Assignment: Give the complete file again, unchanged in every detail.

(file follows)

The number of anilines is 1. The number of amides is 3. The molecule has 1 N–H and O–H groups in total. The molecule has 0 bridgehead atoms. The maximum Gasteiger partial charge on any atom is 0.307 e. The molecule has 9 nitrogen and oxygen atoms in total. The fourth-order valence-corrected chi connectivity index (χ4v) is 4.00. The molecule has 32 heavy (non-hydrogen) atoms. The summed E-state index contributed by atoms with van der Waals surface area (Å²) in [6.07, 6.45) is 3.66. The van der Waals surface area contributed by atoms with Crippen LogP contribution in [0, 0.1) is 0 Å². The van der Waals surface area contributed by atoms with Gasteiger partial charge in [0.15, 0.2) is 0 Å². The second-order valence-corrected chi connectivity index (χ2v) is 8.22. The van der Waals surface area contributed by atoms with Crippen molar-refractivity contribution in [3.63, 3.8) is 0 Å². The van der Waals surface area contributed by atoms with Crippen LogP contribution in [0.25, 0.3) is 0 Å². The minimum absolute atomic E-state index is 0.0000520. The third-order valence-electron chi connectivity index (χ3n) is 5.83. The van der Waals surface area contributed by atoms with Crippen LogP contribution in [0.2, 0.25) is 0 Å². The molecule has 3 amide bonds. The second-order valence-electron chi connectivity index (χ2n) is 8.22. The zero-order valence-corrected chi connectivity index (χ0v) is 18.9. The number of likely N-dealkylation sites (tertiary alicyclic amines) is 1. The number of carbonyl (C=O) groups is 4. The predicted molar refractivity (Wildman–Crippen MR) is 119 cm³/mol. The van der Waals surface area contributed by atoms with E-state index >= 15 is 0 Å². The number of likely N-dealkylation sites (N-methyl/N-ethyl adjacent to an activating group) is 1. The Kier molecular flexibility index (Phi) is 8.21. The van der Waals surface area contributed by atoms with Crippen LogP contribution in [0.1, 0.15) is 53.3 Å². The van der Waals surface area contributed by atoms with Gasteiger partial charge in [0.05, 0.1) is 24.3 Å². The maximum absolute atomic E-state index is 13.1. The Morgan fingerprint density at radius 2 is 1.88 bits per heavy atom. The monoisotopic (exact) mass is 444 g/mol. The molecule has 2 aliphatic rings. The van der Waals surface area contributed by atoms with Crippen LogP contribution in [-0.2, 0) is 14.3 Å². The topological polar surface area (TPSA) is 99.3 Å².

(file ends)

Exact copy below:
The number of anilines is 1. The number of amides is 3. The molecule has 1 N–H and O–H groups in total. The molecule has 0 bridgehead atoms. The maximum Gasteiger partial charge on any atom is 0.307 e. The molecule has 9 nitrogen and oxygen atoms in total. The fourth-order valence-corrected chi connectivity index (χ4v) is 4.00. The molecule has 32 heavy (non-hydrogen) atoms. The summed E-state index contributed by atoms with van der Waals surface area (Å²) in [6.07, 6.45) is 3.66. The van der Waals surface area contributed by atoms with Crippen LogP contribution in [0, 0.1) is 0 Å². The van der Waals surface area contributed by atoms with Gasteiger partial charge in [0.15, 0.2) is 0 Å². The second-order valence-corrected chi connectivity index (χ2v) is 8.22. The van der Waals surface area contributed by atoms with Crippen molar-refractivity contribution in [3.63, 3.8) is 0 Å². The van der Waals surface area contributed by atoms with Crippen LogP contribution in [0.25, 0.3) is 0 Å². The minimum absolute atomic E-state index is 0.0000520. The third-order valence-electron chi connectivity index (χ3n) is 5.83. The van der Waals surface area contributed by atoms with Crippen LogP contribution in [0.2, 0.25) is 0 Å². The molecule has 3 amide bonds. The second-order valence-electron chi connectivity index (χ2n) is 8.22. The zero-order valence-corrected chi connectivity index (χ0v) is 18.9. The number of likely N-dealkylation sites (tertiary alicyclic amines) is 1. The number of carbonyl (C=O) groups is 4. The predicted molar refractivity (Wildman–Crippen MR) is 119 cm³/mol. The van der Waals surface area contributed by atoms with E-state index >= 15 is 0 Å². The number of likely N-dealkylation sites (N-methyl/N-ethyl adjacent to an activating group) is 1. The Kier molecular flexibility index (Phi) is 8.21. The van der Waals surface area contributed by atoms with Crippen LogP contribution in [0.1, 0.15) is 53.3 Å². The van der Waals surface area contributed by atoms with Gasteiger partial charge in [0.05, 0.1) is 24.3 Å². The maximum absolute atomic E-state index is 13.1. The Morgan fingerprint density at radius 2 is 1.88 bits per heavy atom. The monoisotopic (exact) mass is 444 g/mol. The molecule has 2 aliphatic rings. The van der Waals surface area contributed by atoms with Crippen LogP contribution in [-0.2, 0) is 14.3 Å². The topological polar surface area (TPSA) is 99.3 Å².